Power draw estimation

ComponentTDP (W)
Ryzen 9 5900X105
MSI MEG X570 Unify80
Host GPU
(AMD Radeon RX 6600XT)
Guest GPU
(AMD Radeon RX 6800XT?)
2x 32 RAM sticks5
3x M.2 SSDs9
2x 5400 RPM HDDs20
2x 140 Fans
2x 120 Fans
CPU Cooler with 2 x 140 Fans10
Total (with both GPUs)710
Estimated power draw (TDP x 1.5)1065
Table 1: TDP of the build components

Table 1 summarizes the TDP (Thermal Design Power) values of the different components of my build. We have covered TDP in Part 2 of this series where we focused on its significance in the context of the CPU power figures. This metric is a measure of the maximum amount of heat generated by a component under nominal workload. As such, the actual power-draw of a component is higher than its TDP. In fact, the power draw is usually in the range of 1.5 x TDP5. For this reason, the last row in Table 1 is the sum TDP of all components multiplied by the 1.5 factor.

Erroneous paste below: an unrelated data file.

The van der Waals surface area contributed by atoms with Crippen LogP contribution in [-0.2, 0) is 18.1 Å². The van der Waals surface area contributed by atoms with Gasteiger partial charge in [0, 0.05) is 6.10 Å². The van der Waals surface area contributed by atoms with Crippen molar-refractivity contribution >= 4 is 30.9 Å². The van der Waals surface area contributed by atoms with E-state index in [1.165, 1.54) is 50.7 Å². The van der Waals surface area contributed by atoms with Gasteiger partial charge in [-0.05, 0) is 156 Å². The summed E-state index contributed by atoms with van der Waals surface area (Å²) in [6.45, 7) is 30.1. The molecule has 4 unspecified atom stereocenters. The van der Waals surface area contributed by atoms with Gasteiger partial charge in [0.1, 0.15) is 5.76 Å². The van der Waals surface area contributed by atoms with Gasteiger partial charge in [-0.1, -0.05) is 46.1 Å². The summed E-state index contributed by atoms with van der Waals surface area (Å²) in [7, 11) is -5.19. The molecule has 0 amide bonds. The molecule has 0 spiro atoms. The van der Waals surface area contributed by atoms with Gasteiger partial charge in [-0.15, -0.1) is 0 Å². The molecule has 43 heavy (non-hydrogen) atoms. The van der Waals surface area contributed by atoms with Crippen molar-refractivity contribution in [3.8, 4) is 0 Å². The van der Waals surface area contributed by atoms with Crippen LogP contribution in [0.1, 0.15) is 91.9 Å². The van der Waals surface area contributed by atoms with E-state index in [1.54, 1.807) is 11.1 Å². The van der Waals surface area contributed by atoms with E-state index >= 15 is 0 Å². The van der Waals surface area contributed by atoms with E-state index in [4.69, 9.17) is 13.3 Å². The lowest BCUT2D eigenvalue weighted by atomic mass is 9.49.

Before discussing the total TDP and power draw estimated in Table 1, here are a few remarks about the listed components. When it came to the CPU, motherboard, Host GPU, RAM and the Fans (both for the case and CPU), exact figures were easy to come by as I had already settled on the specific components. As highlighted in the previous section, I still had not settled on the second GPU that would be used as guest in my PCI-passthrough use-case. As a place holder, I used the RX 6800XT, the flagship of the RX6000 series as I believed I would most probably go with it later on. Finally, I accounted for the maximum number of M.2 drives my motherboard supports (three), with possibly two additional mechanical hard drives to err on side of caution.